Moreover, there was evidence elsewhere in the mural of wildly uneven restorations after earlier plaster damage: a substitute lion that looked more Disney than Humbrecht, a man’s profile that seemed to belong on a Mardi Gras float and an unknown restorer’s attempt at a hand that vaguely resembled a baseball mitt.

Enter Conrad Schmitt Studio, decorative painters and plasterers from New Berlin, Wis., specializing in restoring churches and grand old theaters.

Their mission: to restore the damaged plaster work, the mural and the surrounding area.

Inevitably, the job grew.

Given the effort and inconvenience required in the mural repair, archdiocesan officials have decided to do as much as possible all at once, commissioning repairs to plaster work and to other Humbrecht murals along the cathedral’s ceiling all the way to the rear wall.

Even as scaffolding behind the altar comes down this week, more scaffolding will be erected near the cathedral’s choir loft, signaling the next stage of the work.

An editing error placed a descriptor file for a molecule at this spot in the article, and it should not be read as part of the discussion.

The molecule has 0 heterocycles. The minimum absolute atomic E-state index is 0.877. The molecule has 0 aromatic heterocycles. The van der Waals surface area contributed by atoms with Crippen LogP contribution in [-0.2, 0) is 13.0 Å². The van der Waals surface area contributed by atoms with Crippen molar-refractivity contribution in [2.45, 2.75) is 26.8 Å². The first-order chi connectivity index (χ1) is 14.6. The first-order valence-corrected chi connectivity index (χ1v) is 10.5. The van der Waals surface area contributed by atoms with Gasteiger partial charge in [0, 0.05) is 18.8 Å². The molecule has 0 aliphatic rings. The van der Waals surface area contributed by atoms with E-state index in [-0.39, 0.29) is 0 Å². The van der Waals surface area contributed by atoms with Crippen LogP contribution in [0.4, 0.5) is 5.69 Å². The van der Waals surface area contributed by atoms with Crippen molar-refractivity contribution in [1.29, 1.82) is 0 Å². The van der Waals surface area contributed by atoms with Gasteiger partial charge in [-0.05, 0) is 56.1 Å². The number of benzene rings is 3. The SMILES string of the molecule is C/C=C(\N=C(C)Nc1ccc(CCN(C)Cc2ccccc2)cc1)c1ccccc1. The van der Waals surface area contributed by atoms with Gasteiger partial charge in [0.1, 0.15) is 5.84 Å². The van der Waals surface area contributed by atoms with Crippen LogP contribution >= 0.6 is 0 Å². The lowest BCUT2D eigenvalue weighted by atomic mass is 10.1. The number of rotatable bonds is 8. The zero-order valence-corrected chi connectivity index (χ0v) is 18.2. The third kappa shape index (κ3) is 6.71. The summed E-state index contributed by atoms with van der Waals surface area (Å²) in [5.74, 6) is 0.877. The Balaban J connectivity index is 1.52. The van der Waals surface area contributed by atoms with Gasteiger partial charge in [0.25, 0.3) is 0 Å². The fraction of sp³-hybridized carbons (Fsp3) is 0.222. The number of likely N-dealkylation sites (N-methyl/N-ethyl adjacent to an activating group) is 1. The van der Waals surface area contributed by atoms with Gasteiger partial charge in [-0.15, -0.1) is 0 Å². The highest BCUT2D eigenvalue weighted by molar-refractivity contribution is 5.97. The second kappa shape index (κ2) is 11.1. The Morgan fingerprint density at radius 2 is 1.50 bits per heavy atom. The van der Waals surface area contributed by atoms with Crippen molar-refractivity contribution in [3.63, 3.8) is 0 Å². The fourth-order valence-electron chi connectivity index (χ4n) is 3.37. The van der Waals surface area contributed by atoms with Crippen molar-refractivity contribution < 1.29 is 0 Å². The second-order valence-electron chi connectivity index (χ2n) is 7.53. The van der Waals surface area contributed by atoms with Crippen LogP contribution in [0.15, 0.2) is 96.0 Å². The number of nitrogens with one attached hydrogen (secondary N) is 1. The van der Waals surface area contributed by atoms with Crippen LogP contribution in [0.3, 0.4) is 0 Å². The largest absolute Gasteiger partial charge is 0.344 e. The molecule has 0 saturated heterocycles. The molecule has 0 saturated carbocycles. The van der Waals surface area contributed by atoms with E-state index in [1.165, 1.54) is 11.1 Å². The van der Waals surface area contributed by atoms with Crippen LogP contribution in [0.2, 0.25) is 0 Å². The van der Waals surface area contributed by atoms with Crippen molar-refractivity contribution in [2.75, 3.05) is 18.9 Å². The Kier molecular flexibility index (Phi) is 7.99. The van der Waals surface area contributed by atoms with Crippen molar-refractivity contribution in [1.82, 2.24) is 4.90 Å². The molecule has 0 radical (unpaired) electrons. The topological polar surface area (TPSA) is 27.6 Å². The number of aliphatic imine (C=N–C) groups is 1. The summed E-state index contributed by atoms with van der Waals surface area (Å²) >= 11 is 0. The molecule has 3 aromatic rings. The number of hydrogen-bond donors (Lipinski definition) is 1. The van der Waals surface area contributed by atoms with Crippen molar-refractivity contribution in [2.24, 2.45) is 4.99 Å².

All through June, Andrews and two other Conrad Schmitt artists, Charles Dwyer and Mel Hulse, spent much of their time within arm’s reach of the ceiling at the front of the church, the pooled heat up there stirred by an ordinary box fan droning amid their buckets of paints and solvents on the scaffold’s decking.

Much of their initial work took place in the attic, where Hulse and a team of plasterers secured the sagging plaster from above.

After that, Hulse and Dwyer spent weeks cleaning the upper walls and ceiling with solvents and detergents, then restoring decorative floral work around the Humbrecht mural.

The mural itself has been Andrews’ focus.

Part of that job was to repaint the replastered patch, using old photos as a guide and trying to be as faithful as possible to Humbrecht’s style, Andrews said.

But the entire mural has gotten their attention.

The general strategy has been to remove years of grime, candle soot and earlier restorations, exposing as much of the Humbrecht original as they could, Andrews said.

That done, the artists covered Humbrecht’s work with a dissolvable varnish and made their restorations on top of that. The goal: to protect the original and signal to future restorers which work was theirs and which Humbrecht’s.

Part of the new work has been simply retouching details in the main figures, working on the king’s cloak, for instance.